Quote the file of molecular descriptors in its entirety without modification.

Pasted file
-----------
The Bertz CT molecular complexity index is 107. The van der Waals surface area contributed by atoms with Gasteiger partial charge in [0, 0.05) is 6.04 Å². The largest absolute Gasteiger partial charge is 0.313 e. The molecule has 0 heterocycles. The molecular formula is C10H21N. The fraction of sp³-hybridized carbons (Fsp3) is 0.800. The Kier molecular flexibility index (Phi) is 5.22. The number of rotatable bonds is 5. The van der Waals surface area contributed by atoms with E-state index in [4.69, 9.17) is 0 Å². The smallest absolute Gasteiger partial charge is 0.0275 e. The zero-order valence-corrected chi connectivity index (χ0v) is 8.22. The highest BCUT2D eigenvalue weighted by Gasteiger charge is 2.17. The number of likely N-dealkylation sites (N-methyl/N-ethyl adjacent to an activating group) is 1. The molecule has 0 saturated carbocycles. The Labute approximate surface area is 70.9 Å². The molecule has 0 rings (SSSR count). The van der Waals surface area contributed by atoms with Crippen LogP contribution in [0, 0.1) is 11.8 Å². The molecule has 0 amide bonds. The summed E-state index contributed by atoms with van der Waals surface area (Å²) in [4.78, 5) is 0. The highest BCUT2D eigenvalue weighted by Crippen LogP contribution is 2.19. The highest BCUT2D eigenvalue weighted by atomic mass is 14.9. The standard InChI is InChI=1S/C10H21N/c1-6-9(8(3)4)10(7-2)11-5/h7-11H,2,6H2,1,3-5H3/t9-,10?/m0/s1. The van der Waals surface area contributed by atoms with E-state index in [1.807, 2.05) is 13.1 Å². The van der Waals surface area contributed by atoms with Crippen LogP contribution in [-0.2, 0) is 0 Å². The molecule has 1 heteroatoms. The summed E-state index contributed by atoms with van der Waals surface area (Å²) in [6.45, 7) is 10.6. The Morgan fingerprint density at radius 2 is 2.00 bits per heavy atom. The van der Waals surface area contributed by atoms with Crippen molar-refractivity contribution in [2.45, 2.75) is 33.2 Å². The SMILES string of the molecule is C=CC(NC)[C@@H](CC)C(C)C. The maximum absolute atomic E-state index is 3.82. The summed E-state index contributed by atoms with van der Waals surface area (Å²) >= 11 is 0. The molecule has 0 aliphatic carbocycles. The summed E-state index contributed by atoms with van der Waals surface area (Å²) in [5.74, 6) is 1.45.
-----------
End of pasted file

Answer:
The Bertz CT molecular complexity index is 107. The van der Waals surface area contributed by atoms with Gasteiger partial charge in [0, 0.05) is 6.04 Å². The largest absolute Gasteiger partial charge is 0.313 e. The molecule has 0 heterocycles. The molecular formula is C10H21N. The fraction of sp³-hybridized carbons (Fsp3) is 0.800. The Kier molecular flexibility index (Phi) is 5.22. The number of rotatable bonds is 5. The van der Waals surface area contributed by atoms with E-state index in [4.69, 9.17) is 0 Å². The smallest absolute Gasteiger partial charge is 0.0275 e. The zero-order valence-corrected chi connectivity index (χ0v) is 8.22. The highest BCUT2D eigenvalue weighted by Gasteiger charge is 2.17. The number of likely N-dealkylation sites (N-methyl/N-ethyl adjacent to an activating group) is 1. The molecule has 0 saturated carbocycles. The Labute approximate surface area is 70.9 Å². The molecule has 0 rings (SSSR count). The van der Waals surface area contributed by atoms with Crippen LogP contribution in [0, 0.1) is 11.8 Å². The molecule has 0 amide bonds. The summed E-state index contributed by atoms with van der Waals surface area (Å²) in [4.78, 5) is 0. The highest BCUT2D eigenvalue weighted by Crippen LogP contribution is 2.19. The highest BCUT2D eigenvalue weighted by atomic mass is 14.9. The standard InChI is InChI=1S/C10H21N/c1-6-9(8(3)4)10(7-2)11-5/h7-11H,2,6H2,1,3-5H3/t9-,10?/m0/s1. The van der Waals surface area contributed by atoms with E-state index in [1.807, 2.05) is 13.1 Å². The van der Waals surface area contributed by atoms with Crippen LogP contribution in [-0.2, 0) is 0 Å². The molecule has 1 heteroatoms. The summed E-state index contributed by atoms with van der Waals surface area (Å²) in [6.45, 7) is 10.6. The Morgan fingerprint density at radius 2 is 2.00 bits per heavy atom. The van der Waals surface area contributed by atoms with Crippen molar-refractivity contribution in [2.45, 2.75) is 33.2 Å². The SMILES string of the molecule is C=CC(NC)[C@@H](CC)C(C)C. The maximum absolute atomic E-state index is 3.82. The summed E-state index contributed by atoms with van der Waals surface area (Å²) >= 11 is 0. The molecule has 0 aliphatic carbocycles. The summed E-state index contributed by atoms with van der Waals surface area (Å²) in [5.74, 6) is 1.45.